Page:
I recently attended the Alberta Annual General Meeting for the Canadian Association of Management Consultants.
The agenda for the day was ambitious; the well-organized meeting included opportunities throughout the day to network and catch up with my peer group; an activity I always look forward to. What made this trip to Calgary special and extremely worthwhile to me was the keynote speaker, John Izzo, Ph. D., best-selling author, sought after speaker and consultant. I first came across John’s work a couple of years ago while leading a Senior Executive Workshop on Management and Leadership, where I showed a John Izzo You Tube presentation, titled “100 / 0” (here’s the worthwhile link; only 5 minutes in length). When the invitation to attend this year’s AGM had Izzo as the featured speaker, I was in all the way. I came away from his forty-five minute presentation (and a few precious minutes alone with John afterward) energized, optimistic and anxious to get back to work!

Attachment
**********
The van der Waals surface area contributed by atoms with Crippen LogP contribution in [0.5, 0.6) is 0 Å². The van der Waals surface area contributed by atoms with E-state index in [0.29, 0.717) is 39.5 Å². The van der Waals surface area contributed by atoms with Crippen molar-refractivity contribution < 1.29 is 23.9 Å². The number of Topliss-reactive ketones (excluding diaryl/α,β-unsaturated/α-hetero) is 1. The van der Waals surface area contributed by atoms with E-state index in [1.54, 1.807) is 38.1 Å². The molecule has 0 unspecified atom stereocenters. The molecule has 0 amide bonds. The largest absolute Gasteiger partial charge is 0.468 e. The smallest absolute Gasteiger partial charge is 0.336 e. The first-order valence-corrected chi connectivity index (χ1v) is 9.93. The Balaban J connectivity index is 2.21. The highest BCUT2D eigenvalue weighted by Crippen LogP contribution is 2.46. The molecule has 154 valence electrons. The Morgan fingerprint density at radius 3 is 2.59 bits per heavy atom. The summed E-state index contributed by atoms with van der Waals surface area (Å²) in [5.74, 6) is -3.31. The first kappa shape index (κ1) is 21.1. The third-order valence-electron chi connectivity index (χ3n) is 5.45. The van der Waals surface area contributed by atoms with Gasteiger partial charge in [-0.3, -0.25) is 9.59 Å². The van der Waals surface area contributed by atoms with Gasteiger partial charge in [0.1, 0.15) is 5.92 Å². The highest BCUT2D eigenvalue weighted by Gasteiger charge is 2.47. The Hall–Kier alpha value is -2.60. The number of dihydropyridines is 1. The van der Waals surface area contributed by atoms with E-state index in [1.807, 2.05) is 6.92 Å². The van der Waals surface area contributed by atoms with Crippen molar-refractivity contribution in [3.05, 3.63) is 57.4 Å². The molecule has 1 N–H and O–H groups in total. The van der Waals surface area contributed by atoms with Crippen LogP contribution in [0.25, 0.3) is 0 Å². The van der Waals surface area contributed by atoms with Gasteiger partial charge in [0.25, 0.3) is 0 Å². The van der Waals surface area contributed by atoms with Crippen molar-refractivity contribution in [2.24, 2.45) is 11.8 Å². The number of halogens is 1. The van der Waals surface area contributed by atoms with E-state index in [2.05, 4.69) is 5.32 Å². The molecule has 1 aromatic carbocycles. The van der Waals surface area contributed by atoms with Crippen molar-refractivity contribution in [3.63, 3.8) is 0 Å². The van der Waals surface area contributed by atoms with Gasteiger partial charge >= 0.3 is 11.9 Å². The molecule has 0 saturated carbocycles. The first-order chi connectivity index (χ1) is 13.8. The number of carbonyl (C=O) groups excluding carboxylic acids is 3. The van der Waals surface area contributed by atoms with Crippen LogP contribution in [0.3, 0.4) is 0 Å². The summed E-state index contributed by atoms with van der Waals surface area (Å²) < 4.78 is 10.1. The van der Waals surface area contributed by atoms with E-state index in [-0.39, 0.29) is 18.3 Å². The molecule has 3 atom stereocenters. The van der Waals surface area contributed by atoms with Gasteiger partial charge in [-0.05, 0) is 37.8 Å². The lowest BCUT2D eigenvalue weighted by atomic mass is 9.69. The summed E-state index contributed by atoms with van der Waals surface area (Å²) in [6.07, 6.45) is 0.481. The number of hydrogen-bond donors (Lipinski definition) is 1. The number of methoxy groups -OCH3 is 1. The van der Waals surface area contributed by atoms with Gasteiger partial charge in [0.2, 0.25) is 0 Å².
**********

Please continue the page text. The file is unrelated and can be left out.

A significant portion of John’s message was based on his 2012 book, “Stepping Up” and was directed to us, as consultants, emphasizing our responsibility for personal growth and continuous improvement.
I thought you might be interested in a few key highlights of what he had to say. I sincerely hope this may resonate with you as well.
- Great brands never get arrogant. We need to ask ourselves, “In what way am I stepping up to grow and get better?”- Stepping up is seeing a need and deciding YOU are the person who can, will and should do something about it
- Accept 100% responsibility with zero excuses (this is the 100 / 0 mentioned above). Focus on how you are contributing to the problem instead of what someone else is doing
- What’s your exciting vision about your own business as a consultant – what do you want to become known for? (this could apply to anyone, in any business)
- Be a constructive irritant. Be constructive, challenge your colleagues at work, break the silence
- The best way to get people to act like owners is to treat them like owners; give them a seat at the table; treat them like adults and they will act like adults
- Self-awareness – “who tells the truth?” Be a feedback junkie; be a learner, particularly from your clients; subject yourself to their counsel
Can’t wait to read John’s book and keep on “Stepping Up!”